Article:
Briefly Considered

Briefly Considered

We have selected these titles not for endorsement but as representative of various views about public education and about the Christian’s role in public education.


Educating All God’s Children: What Christians Can and Should Do to Improve Public Education for Low-Income Kids, Nicole Fulgham (Brazos Press, 2013). Fulgahm argues for a particular role for Christians in public education—among the “least of these.” Writing from on-site experience, she acknowledges the challenges of working with low-income communities. She also invokes the encouragement of faith: “As a Christian, I can speak personally to biblical principles about serving the poor and working for justice. My relationship with God and personal commitment to follow Christ has led me and sustained my commitment to improving low-income schools” (p. xi).

Pluralism and American Public Education: No One Way to School, Ashley Rogers Berner (Palgrave Macmillan, 2016). America’s government-sponsored approach to education is out of step with other liberal democracies.  Berner sets out an alternative she believes is more in keeping with our diverse and pragmatic culture and more amenable to religious education, a pathway that is neither libertarian nor state-focused. “This is what I mean by educational pluralism: changing the structure of public education so that state governments fund and hold accountable a wide variety of schools, including religious ones, but do not necessarily operate them” (p. 3).

Working for Our Neighbor: A Lutheran Primer on Vocation, Economics, and Ordinary Life, Gene Edward Veith (Christian’s Library Press, 2016). Dr. Veith has made several contributions to recent literature in the doctrine of vocation. This brief volume is one in a series of books on vocation from writers in different theological traditions. The book does not directly address teaching in a public school, but it does provide a sound biblical context for understanding our labors as a station in our calling as Christians. From his Introduction: “Luther’s theology shows the interconnections of faith, work, and economics not just theoretically, but practically, and discloses how the ordinary, seemingly secular activities of everyday life are essential dimensions of Christian spirituality.”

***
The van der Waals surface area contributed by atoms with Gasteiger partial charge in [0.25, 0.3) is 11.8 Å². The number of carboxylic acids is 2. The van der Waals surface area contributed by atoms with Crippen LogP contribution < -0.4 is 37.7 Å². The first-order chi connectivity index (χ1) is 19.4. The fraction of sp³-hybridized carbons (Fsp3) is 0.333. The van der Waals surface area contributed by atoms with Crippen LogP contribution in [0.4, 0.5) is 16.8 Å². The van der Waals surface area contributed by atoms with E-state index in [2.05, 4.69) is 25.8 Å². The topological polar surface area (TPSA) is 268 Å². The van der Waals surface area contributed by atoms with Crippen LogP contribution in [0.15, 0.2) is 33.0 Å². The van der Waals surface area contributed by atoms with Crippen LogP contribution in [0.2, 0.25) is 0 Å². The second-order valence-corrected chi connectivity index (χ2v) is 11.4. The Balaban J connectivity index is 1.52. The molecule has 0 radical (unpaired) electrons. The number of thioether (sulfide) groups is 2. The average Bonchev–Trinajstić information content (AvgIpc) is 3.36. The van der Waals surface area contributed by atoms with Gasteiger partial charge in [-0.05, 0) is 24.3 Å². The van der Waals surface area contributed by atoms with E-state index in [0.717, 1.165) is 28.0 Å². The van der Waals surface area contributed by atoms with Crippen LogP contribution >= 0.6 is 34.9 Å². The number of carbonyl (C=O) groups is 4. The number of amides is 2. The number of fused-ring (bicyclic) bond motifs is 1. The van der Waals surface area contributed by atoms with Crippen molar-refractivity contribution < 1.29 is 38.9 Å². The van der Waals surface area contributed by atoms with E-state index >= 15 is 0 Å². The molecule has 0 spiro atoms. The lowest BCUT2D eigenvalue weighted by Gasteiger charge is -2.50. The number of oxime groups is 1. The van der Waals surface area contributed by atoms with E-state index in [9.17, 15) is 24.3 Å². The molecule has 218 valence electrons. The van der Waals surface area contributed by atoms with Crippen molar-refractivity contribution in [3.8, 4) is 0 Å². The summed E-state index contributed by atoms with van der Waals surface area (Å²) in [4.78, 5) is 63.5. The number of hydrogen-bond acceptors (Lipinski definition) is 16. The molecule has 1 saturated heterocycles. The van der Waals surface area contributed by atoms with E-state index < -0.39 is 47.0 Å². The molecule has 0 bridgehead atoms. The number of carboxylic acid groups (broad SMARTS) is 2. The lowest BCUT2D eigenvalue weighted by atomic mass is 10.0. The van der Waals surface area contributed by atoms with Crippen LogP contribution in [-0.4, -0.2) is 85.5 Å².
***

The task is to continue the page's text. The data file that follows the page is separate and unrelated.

The Other School Reformers: Conservative Activism in American Education, Adam Laats (Harvard University Press, 2015). American public education is often equated with progressivism. Names like John Dewey and Alfie Kohn come readily to mind. However, Laats maintains that the progressive movement has been more flash than bang and that other, less publicized but influential themes also continue to characterize public education, including traditional Calvinist beliefs. His opening chapter is titled “What Does Jesus Have to do with Phonics?”

Reign of Error: The Hoax of the Privatization Movement and the Danger to America’s Public Schools, Diane Ravitch (Vintage, 2014). Another lens through which to view public education are the works of Diane Ravitch. Ravitch is a long-time advocate for and critic of public education. In this volume, she addresses several current conditions in public education with attention to poor and minority students. Her thesis is that the popular narrative of all the problems with public education is wrong. “Public education is not broken. It is not failing or declining …. Public education is in a crisis only so far as society is and only so far as this new narrative has destabilized it” (p. 4).

Relentless Pursuit: A Year in the Trenches with Teach for America, Donna Foote (Vintage, 2009). And still another lens through which to regard public education today is through this documentary account of four new Teach for America classroom teachers at a Los Angeles high school. The book offers an inside view of both the inner city school and the TFA program with much and varied commentary, such as from an administrator who “found the quality of the thirteen new TFA candidates he hired to teach in 2006 much higher than those from other, more traditional credentialing programs, and he thought the passion they displayed for the mission could not be faked” (p. 39).

The editors

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